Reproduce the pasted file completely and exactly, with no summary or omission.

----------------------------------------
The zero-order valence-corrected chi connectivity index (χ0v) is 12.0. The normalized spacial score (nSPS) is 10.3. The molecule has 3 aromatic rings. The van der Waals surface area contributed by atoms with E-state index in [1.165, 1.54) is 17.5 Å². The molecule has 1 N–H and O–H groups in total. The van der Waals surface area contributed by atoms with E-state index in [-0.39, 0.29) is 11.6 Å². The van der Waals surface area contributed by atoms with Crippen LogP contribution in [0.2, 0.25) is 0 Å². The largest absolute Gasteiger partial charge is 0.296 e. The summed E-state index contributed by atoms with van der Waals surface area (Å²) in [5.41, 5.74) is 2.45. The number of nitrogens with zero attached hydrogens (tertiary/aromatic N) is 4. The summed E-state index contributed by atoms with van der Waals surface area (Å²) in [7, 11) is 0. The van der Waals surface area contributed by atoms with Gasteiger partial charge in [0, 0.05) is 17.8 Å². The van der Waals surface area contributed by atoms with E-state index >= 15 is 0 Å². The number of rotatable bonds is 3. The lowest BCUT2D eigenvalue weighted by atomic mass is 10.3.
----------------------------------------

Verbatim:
The zero-order valence-corrected chi connectivity index (χ0v) is 12.0. The normalized spacial score (nSPS) is 10.3. The molecule has 3 aromatic rings. The van der Waals surface area contributed by atoms with E-state index in [1.165, 1.54) is 17.5 Å². The molecule has 1 N–H and O–H groups in total. The van der Waals surface area contributed by atoms with E-state index in [-0.39, 0.29) is 11.6 Å². The van der Waals surface area contributed by atoms with Crippen LogP contribution in [0.2, 0.25) is 0 Å². The largest absolute Gasteiger partial charge is 0.296 e. The summed E-state index contributed by atoms with van der Waals surface area (Å²) in [5.41, 5.74) is 2.45. The number of nitrogens with zero attached hydrogens (tertiary/aromatic N) is 4. The summed E-state index contributed by atoms with van der Waals surface area (Å²) in [7, 11) is 0. The van der Waals surface area contributed by atoms with Gasteiger partial charge in [0, 0.05) is 17.8 Å². The van der Waals surface area contributed by atoms with E-state index >= 15 is 0 Å². The number of rotatable bonds is 3. The lowest BCUT2D eigenvalue weighted by atomic mass is 10.3.